TEDESCO Environmental Learning Corridor
Located in Ames, IA
Located in Ames, IA
Story County Conservation’s Tedesco Environmental Learning Corridor is a 38-acre greenbelt park located within the ISU Research Park in Ames, Iowa. It is a unique community space showcasing conservation techniques and sustainable technologies. The park brings several partners together to illustrate synergies between commercial development, quality of life improvements, and natural resource conservation.
Shive-Hattery led a project team that was selected to provide master planning, design, permitting, and construction oversight services for the development of the new park space.
A main component of the project was the restoration of 4,700 feet of stream and several acres of wetlands. The existing stream channel had become degraded and incised over time, with tall, nearly-vertical banks severing the connection between the stream and its floodplain. The existing stream corridor and much of the surrounding upland area had become overgrown with invasive vegetation.
The Shive-Hattery team designed improvements to preserve and enhance ecosystem functions and services, improve public access, and create new opportunities for recreation and education while demonstrating innovative approaches to streambank stabilization. Floodplain wetlands were created by lowering streambanks to allow stream flow to access the floodplain during larger rain events. Hydrologic and hydraulic models were created to analyze flows and guide restoration approaches. The reconstructed stream includes nearly one mile of stream restored with a variety of bioengineered stabilization techniques that act as a demonstration site for the public, students, and design professionals.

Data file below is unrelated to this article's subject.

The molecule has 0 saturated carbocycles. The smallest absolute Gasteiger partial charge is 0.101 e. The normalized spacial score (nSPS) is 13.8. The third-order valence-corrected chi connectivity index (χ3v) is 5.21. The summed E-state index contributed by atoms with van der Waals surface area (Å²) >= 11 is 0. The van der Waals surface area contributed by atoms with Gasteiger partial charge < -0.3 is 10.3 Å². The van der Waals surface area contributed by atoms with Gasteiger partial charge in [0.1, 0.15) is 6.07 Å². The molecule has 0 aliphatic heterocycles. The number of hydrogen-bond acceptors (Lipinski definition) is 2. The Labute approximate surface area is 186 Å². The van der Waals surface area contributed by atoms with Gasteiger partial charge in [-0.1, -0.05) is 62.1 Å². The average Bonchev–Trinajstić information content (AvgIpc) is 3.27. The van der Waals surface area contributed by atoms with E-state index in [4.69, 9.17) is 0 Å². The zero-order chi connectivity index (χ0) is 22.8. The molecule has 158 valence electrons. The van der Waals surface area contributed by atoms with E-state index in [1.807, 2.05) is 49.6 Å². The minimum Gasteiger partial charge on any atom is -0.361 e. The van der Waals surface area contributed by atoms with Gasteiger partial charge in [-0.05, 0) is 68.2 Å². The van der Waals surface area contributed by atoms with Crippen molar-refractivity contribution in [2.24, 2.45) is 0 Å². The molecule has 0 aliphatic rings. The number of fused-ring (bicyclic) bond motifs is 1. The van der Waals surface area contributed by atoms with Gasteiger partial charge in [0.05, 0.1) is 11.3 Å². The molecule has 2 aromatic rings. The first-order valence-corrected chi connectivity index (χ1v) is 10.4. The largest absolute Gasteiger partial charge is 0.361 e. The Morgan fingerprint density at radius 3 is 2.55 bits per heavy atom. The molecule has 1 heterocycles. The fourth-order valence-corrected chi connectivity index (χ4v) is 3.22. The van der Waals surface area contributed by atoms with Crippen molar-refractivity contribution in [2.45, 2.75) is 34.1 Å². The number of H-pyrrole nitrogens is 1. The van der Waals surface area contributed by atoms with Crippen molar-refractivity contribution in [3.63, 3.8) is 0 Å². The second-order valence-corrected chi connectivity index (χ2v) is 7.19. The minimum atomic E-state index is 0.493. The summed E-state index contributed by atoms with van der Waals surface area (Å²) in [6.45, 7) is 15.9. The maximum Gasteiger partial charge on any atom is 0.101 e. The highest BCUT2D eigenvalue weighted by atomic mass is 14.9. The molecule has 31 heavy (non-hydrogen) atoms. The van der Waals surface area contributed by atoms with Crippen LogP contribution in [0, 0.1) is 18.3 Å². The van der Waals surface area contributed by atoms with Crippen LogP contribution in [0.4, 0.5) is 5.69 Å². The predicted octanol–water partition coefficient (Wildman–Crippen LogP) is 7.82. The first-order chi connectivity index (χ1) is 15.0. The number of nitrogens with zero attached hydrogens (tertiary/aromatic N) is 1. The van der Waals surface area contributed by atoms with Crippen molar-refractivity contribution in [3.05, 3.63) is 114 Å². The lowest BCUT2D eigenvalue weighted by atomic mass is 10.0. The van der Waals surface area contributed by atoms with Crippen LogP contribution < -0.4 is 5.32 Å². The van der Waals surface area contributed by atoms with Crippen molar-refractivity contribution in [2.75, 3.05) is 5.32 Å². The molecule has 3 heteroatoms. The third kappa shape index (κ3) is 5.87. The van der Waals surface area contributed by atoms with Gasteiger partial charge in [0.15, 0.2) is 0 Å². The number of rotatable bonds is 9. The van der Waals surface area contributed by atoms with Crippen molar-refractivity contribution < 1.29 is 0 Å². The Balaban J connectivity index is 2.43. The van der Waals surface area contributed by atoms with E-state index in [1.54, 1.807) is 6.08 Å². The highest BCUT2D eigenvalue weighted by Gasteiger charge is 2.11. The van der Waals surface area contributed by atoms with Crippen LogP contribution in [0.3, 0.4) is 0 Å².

A major goal of the project has been to encourage and promote access to and interaction with the water. Story County Conservation understands that growing the public’s interest for improved water quality starts with connecting people to our water resources. When people interact with water, it elevates the need for water quality awareness and improvements. If people can develop a connection to the water in their communities, it helps build an overall sense of ownership and care about water quality. This was accomplished through stair access to the stream, gathering areas at the streambank, a stepping stone water crossing, and an outdoor amphitheater/classroom overlooking one of the stormwater wetlands.
The project also included trail connections and amenities for park users. Approximately one mile of 10-foot wide paved trails were installed to provide connectivity between the City of Ames trail network and the ISU Research Park. Other amenities such as overlooks, picnic tables with solar charging stations, wetland boardwalks and shade structures were incorporated into the park.
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